Oil Slips as U.S. Crude and Gasoline Stockpiles Grow

NEW YORK (AP) -- The price of oil slipped below $93 a barrel Wednesday, as a report of rising U.S. crude supplies outweighed a forecast for higher demand this year from aluminum giant Alcoa (NYSE: AA  ) .

In afternoon trading benchmark oil was down 23 cents to $92.92 a barrel in New York.

The Energy Information Agency said that U.S. crude supplies grew by 1.3 million barrels last week, while gasoline stocks increased by 7.4 million barrels, or 3.3 percent.

Analysts surveyed by Platts, the energy information arm of McGraw-Hill (NYSE: MHFI  ) , forecast a rise of 1.5 million barrels for crude oil, but expected gasoline supplies to rise by just 2.6 million barrels.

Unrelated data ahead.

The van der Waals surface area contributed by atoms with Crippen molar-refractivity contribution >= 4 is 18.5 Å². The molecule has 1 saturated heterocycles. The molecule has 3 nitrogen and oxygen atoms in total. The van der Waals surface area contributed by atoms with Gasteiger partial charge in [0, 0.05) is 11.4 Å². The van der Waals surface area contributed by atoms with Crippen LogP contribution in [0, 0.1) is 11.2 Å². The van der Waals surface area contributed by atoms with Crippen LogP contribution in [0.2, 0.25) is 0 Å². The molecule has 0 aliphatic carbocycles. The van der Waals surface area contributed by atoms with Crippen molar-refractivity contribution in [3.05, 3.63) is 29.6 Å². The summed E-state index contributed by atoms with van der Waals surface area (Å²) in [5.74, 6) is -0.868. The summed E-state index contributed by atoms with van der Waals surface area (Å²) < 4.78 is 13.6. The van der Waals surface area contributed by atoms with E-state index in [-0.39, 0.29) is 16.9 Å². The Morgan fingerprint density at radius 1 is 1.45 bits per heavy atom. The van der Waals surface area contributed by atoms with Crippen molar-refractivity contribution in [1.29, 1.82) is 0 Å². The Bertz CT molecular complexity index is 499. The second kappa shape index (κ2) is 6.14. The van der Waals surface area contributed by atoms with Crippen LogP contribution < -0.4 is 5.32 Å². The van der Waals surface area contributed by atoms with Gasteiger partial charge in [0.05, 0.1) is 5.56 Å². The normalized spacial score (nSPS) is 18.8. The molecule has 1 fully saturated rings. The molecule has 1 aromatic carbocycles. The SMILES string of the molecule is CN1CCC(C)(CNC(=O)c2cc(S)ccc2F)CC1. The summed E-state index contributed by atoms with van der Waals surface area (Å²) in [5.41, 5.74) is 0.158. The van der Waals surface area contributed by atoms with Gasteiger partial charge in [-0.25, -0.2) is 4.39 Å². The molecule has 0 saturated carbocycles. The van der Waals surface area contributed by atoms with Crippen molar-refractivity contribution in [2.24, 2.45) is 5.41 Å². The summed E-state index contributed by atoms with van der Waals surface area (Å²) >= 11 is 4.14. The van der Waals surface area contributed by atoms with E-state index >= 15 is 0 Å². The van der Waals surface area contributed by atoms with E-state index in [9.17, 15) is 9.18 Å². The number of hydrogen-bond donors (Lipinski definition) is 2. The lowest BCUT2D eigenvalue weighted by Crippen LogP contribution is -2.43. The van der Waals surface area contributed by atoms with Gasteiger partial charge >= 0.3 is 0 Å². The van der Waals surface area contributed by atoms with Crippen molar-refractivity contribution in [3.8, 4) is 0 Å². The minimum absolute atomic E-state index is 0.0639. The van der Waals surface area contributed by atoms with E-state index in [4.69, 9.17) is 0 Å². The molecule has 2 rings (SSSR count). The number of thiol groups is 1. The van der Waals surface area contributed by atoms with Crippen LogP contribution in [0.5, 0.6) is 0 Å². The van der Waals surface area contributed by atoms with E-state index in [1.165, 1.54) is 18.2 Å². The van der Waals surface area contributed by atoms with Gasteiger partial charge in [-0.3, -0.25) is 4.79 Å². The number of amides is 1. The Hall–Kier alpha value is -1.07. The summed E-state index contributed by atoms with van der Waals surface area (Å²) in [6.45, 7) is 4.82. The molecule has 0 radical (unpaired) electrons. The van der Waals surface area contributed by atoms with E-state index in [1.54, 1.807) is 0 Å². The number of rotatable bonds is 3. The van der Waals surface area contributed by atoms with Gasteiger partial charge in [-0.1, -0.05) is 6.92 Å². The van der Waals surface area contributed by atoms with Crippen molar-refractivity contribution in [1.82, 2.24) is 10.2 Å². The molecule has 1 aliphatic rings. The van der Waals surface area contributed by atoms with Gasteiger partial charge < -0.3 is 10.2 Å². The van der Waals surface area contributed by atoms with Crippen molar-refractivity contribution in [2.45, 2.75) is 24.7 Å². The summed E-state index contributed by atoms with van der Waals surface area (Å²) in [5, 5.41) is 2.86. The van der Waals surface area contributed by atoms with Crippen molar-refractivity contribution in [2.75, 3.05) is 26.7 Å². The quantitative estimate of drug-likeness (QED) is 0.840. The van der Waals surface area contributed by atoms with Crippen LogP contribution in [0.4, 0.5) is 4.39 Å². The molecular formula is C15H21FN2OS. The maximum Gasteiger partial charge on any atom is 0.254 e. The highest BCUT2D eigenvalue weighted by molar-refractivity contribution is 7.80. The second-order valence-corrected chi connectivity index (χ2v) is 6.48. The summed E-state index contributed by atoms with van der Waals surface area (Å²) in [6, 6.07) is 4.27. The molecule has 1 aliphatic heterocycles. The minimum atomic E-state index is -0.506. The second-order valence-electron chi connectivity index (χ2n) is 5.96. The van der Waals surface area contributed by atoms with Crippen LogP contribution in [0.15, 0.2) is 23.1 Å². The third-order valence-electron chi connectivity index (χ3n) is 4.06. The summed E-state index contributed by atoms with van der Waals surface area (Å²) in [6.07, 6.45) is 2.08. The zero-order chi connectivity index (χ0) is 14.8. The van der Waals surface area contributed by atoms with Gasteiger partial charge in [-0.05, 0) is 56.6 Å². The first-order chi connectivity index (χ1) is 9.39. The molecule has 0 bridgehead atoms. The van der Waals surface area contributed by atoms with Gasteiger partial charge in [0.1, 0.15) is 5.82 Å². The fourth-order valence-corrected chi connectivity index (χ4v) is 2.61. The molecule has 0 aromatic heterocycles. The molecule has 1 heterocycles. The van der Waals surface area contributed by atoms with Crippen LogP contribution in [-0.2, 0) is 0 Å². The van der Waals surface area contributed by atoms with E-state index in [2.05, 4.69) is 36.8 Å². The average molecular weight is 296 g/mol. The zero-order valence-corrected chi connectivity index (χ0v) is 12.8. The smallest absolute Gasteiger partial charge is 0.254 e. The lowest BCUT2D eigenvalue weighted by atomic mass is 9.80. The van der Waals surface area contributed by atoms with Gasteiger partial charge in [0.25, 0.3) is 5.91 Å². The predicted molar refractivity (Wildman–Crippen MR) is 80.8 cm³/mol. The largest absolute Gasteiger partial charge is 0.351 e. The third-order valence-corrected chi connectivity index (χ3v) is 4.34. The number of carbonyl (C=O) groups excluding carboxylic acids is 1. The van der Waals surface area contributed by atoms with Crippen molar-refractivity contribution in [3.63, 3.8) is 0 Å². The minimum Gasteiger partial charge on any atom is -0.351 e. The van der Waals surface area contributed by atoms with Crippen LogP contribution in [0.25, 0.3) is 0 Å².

Late Tuesday Alcoa opened the fourth-quarter earnings season with a prediction of a 7 percent increase in demand this year, slightly better than the 6 percent increase in 2012. That indicates the company expects a pickup in economic activity, which in turn could boost demand for oil.

But the report from the EIA indicates that the U.S. has plenty of oil in supply. Supplies are about 8 percent higher than a year ago, and daily oil production in the U.S. is at levels not seen since the 1990s.

Brent crude, used to price international varieties of oil, was down 60 cents to $111.34 a barrel on the ICE Futures exchange in London.

In other energy futures trading on the New York Mercantile Exchange:

  • Wholesale gasoline fell 3 cents to $2.77 a gallon.
  • Heating oil rose was unchanged at $3.06 a gallon.
  • Natural gas was down 12 cents to $3.11 per 1,000 cubic feet.

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